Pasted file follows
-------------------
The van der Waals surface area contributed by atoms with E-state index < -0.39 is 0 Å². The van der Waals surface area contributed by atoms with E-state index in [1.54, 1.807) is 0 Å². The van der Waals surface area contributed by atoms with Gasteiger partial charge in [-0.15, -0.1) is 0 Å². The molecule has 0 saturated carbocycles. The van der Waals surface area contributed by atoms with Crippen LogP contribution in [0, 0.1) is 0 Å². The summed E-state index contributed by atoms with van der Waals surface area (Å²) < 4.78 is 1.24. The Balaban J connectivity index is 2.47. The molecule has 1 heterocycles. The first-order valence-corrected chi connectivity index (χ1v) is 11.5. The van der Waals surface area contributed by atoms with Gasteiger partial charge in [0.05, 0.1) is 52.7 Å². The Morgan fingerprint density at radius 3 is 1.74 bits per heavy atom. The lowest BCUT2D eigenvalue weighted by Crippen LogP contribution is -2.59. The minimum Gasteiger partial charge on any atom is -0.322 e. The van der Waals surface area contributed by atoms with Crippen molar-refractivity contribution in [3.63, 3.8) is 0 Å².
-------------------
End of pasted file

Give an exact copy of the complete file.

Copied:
The van der Waals surface area contributed by atoms with E-state index < -0.39 is 0 Å². The van der Waals surface area contributed by atoms with E-state index in [1.54, 1.807) is 0 Å². The van der Waals surface area contributed by atoms with Gasteiger partial charge in [-0.15, -0.1) is 0 Å². The molecule has 0 saturated carbocycles. The van der Waals surface area contributed by atoms with Crippen LogP contribution in [0, 0.1) is 0 Å². The summed E-state index contributed by atoms with van der Waals surface area (Å²) < 4.78 is 1.24. The Balaban J connectivity index is 2.47. The molecule has 1 heterocycles. The first-order valence-corrected chi connectivity index (χ1v) is 11.5. The van der Waals surface area contributed by atoms with Gasteiger partial charge in [0.05, 0.1) is 52.7 Å². The Morgan fingerprint density at radius 3 is 1.74 bits per heavy atom. The lowest BCUT2D eigenvalue weighted by Crippen LogP contribution is -2.59. The minimum Gasteiger partial charge on any atom is -0.322 e. The van der Waals surface area contributed by atoms with Crippen molar-refractivity contribution in [3.63, 3.8) is 0 Å².